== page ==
The words of Amos, who was among the herdmen of Tekoa, which he saw concerning Israel in the days of Uzziah king of Judah, and in the days of Jeroboam the son of Joash, king of Israel, two years before the earthquake.

English Revised Version
The words of Amos, who was among the herdmen of Tekoa, which he saw concerning Israel in the days of Uzziah king of Judah, and in the days of Jeroboam the son of Joash king of Israel, two years before the earthquake.

Webster's Bible Translation
The words of Amos, who was among the herdmen of Tekoa, which he saw concerning Israel in the days of Uzziah king of Judah, and in the days of Jeroboam the son of Joash king of Israel, two years before the earthquake.

World English Bible
The words of Amos, who was among the herdsmen of Tekoa, which he saw concerning Israel in the days of Uzziah king of Judah, and in the days of Jeroboam the son of Joash king of Israel, two years before the earthquake.

Young's Literal Translation
Words of Amos -- who hath been among herdsmen of Tekoa -- that he hath seen concerning Israel, in the days of Uzziah king of Judah, and in the days of Jeroboam son of Joash king of Israel, two years before the shaking;
Parallel Commentaries
Matthew Henry's Concise Commentary

1:18-21 There shall be abundant Divine influences, and the gospel will spread speedily into the remotest corners of the earth. These events are predicted under significant emblems; there is a day coming, when every thing amiss shall be amended. The fountain of this plenty is in the house of God, whence the streams take rise. Christ is this Fountain; his sufferings, merit, and grace, cleanse, refresh, and make fruitful. Gospel grace, flowing from Christ, shall reach to the Gentile world, to the most remote regions, and make them abound in fruits of righteousness; and from the house of the Lord above, from his heavenly temple, flows all the good we daily taste, and hope to enjoy eternally.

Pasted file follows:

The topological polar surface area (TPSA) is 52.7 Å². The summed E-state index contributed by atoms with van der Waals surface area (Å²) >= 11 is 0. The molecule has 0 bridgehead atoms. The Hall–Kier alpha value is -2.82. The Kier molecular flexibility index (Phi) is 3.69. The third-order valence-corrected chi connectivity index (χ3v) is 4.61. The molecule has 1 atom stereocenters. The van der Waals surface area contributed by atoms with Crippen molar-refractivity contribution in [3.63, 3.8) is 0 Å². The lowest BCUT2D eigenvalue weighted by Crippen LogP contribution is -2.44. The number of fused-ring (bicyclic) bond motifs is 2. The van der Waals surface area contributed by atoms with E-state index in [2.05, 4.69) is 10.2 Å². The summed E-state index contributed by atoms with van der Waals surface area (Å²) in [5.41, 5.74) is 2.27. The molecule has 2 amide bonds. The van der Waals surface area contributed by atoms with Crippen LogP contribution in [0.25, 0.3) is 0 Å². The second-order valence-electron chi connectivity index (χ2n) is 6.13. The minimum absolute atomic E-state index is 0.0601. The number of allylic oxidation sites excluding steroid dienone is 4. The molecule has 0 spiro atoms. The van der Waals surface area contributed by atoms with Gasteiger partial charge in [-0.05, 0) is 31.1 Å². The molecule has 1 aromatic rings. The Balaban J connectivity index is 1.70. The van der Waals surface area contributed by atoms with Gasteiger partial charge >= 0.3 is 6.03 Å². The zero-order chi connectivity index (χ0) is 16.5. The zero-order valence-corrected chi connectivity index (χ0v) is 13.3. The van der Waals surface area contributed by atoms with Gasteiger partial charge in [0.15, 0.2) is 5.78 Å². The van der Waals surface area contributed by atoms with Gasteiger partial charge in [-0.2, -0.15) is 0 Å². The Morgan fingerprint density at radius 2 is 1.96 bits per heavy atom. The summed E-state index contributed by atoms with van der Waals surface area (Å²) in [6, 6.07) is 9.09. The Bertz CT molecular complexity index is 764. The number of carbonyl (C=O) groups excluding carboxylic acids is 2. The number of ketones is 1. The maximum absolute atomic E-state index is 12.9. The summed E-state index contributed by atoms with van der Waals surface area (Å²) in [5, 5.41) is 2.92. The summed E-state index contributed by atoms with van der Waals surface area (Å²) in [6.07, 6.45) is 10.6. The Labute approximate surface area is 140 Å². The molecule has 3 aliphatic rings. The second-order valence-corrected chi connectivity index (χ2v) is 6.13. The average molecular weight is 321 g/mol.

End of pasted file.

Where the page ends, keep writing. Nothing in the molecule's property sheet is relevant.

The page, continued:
Pulpit Commentary

Verse 1. - Heading. The words. So Jeremiah begins his prophecy (Jeremiah 1:1), and the writer of Ecclesiastes (Ecclesiastes 1:1). That the words am not those of Amos, but of Jehovah, is shown by the succeeding clause, "which he saw." Herdmen. The Hebrew word noked used here is found in 2 Kings 3:4, applied to Mesha King of Moab, a great "sheepmaster;" hence some have considered that Amos was not a mere mercenary, but a rich possessor of flocks. His own words, however (Amos 7:14, 15), decide his position as that of a poor labouring man. Tekoah. A small town of Judah (see above in the account of the author, Introduction, § II.). He saw, with inward intuition. Hence his "words" were inspired (comp. Isaiah 2:1; Habakkuk 1:1). Concerning Israel chiefly, mention of Judah being introduced only incidentally and as connected with the destinies of Israel The Septuagint reads, by some mistake, "concerning Jerusalem." In the days. (For the date of the prophecy, see above, Introduction, § III.) Earthquake. No mention is made of this event in the historical books. It was remembered in after years (see Zechariah 14:5), and Amos alludes to it as a token of the judgment which he foretold, such catastrophes being regarded as signs of the majesty of God and his vengeance on sinners (comp. Exodus 19:18: Psalm 68:8; Micah 1:4; Habakkuk 3:6, 10), Josephus ('Ant.,' 9:10. 4) attributes this earthquake to God's displeasure at Uzziah's usurpation of the priest's office (2 Chronicles 26:16).

Gill's Exposition of the Entire Bible